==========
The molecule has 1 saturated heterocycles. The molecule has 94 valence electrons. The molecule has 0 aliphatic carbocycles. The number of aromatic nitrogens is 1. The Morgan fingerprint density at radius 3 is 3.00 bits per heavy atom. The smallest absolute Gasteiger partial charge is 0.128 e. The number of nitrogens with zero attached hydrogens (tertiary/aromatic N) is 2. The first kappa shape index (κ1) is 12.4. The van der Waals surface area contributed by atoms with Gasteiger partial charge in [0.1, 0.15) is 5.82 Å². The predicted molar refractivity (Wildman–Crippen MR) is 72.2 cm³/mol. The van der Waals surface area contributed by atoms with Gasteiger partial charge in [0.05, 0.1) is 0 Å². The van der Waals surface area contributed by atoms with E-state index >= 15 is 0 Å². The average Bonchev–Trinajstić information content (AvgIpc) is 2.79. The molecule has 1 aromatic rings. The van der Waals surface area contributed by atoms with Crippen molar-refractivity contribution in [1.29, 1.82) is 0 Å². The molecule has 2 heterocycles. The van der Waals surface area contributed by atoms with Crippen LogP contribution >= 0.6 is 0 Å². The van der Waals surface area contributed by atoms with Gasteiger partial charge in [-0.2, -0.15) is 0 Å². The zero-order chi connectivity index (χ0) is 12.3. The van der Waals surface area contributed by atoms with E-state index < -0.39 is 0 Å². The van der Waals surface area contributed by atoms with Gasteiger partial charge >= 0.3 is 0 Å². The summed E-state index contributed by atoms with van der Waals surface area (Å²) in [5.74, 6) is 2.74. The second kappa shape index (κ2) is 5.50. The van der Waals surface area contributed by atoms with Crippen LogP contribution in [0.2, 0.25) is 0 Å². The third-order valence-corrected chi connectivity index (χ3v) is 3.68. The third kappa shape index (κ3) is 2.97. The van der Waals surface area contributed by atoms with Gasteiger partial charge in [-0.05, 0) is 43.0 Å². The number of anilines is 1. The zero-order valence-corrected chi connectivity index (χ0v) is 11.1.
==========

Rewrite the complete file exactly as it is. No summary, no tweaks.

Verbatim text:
The molecule has 1 saturated heterocycles. The molecule has 94 valence electrons. The molecule has 0 aliphatic carbocycles. The number of aromatic nitrogens is 1. The Morgan fingerprint density at radius 3 is 3.00 bits per heavy atom. The smallest absolute Gasteiger partial charge is 0.128 e. The number of nitrogens with zero attached hydrogens (tertiary/aromatic N) is 2. The first kappa shape index (κ1) is 12.4. The van der Waals surface area contributed by atoms with Gasteiger partial charge in [0.1, 0.15) is 5.82 Å². The predicted molar refractivity (Wildman–Crippen MR) is 72.2 cm³/mol. The van der Waals surface area contributed by atoms with Gasteiger partial charge in [0.05, 0.1) is 0 Å². The van der Waals surface area contributed by atoms with E-state index >= 15 is 0 Å². The average Bonchev–Trinajstić information content (AvgIpc) is 2.79. The molecule has 1 aromatic rings. The van der Waals surface area contributed by atoms with Crippen molar-refractivity contribution in [1.29, 1.82) is 0 Å². The molecule has 2 heterocycles. The van der Waals surface area contributed by atoms with Crippen LogP contribution >= 0.6 is 0 Å². The van der Waals surface area contributed by atoms with Gasteiger partial charge in [-0.2, -0.15) is 0 Å². The zero-order chi connectivity index (χ0) is 12.3. The van der Waals surface area contributed by atoms with E-state index < -0.39 is 0 Å². The van der Waals surface area contributed by atoms with Gasteiger partial charge >= 0.3 is 0 Å². The summed E-state index contributed by atoms with van der Waals surface area (Å²) in [5.74, 6) is 2.74. The second kappa shape index (κ2) is 5.50. The van der Waals surface area contributed by atoms with Crippen LogP contribution in [0.2, 0.25) is 0 Å². The third-order valence-corrected chi connectivity index (χ3v) is 3.68. The third kappa shape index (κ3) is 2.97. The van der Waals surface area contributed by atoms with Gasteiger partial charge in [-0.05, 0) is 43.0 Å². The number of anilines is 1. The zero-order valence-corrected chi connectivity index (χ0v) is 11.1.